Flying Monkey is absolutely right. For years, the planning system and government policy has conspired to make the car indispensable in the lives of the people who work hard to generate the wealth of our nation and provide taxes to pay for health, education and government departments.
Far from "failing to accept" this position, it is in fact at the heart of the ABDs campaigning. And at the heart of what makes us so angry.
Instead of trying to manage policy and planning differently, so that people can go about their lives with less driving, the approach has been to demonise ordinary people going about their business.
Its worth noting that people who work in health, local government and education — including Town and Country Planning Lecturers like Flying Monkey — have much more choice about where they work than those who work in the private sector. Every town has a council, a hospital, schools and colleges. And these places are usually readily accessible by public transport.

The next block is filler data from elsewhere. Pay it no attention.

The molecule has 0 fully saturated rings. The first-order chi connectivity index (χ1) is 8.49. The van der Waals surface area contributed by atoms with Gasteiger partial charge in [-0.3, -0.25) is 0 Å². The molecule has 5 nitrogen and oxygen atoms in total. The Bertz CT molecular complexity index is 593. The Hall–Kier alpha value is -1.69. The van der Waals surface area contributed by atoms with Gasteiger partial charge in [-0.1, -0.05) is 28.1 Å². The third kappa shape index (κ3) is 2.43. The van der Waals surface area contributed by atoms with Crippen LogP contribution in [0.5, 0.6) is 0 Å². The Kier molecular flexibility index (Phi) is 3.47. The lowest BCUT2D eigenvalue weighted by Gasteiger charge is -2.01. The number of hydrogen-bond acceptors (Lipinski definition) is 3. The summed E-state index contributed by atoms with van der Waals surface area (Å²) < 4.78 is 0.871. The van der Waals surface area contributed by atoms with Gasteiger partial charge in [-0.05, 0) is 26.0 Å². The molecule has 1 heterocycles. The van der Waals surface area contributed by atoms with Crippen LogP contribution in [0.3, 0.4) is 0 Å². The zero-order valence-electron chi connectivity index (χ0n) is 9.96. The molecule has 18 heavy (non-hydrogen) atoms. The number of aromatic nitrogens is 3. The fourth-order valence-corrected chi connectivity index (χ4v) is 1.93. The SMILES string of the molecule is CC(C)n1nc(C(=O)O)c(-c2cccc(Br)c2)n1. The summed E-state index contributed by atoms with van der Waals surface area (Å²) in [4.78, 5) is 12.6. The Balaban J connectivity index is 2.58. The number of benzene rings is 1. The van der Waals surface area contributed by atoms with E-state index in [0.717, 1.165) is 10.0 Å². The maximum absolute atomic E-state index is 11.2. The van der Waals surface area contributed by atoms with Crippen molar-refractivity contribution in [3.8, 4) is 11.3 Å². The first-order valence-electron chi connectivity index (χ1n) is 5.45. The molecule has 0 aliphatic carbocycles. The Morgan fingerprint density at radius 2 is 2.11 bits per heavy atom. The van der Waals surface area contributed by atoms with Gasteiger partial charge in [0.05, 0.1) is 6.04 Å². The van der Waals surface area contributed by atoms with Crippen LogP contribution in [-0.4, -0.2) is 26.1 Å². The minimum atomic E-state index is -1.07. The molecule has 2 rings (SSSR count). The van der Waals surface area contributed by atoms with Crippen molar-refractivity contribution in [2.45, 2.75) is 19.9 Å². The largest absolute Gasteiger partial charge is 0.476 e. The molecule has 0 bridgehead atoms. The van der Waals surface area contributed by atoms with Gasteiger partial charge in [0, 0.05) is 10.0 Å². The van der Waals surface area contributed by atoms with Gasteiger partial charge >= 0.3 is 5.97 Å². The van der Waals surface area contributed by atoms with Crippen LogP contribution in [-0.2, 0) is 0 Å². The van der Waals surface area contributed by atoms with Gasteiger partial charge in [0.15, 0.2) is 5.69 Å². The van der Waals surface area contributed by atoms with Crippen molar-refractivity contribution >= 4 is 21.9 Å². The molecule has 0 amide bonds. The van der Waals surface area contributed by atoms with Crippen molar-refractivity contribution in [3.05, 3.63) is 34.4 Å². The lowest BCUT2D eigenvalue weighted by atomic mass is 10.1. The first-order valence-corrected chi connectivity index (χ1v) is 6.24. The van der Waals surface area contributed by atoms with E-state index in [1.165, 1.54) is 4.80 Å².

For those who work in industry and commerce, the situation is very different. They have specialist jobs in varied locations. They have to move around at the whim of their employer, and their places of work are wholly dependant on the road network — so public transport is not an option.
So when Flying Monkey talks about "restraining the beast" he actually means that he wishes to blame, penalise and obstruct the people who indirectly pay his wages in a clumsy attempt to assuage for a problem that his own profession has created.
There are indeed more important things to do with our lives than to be active in the ABD. But we only do it because others are active from the opposite standpoint.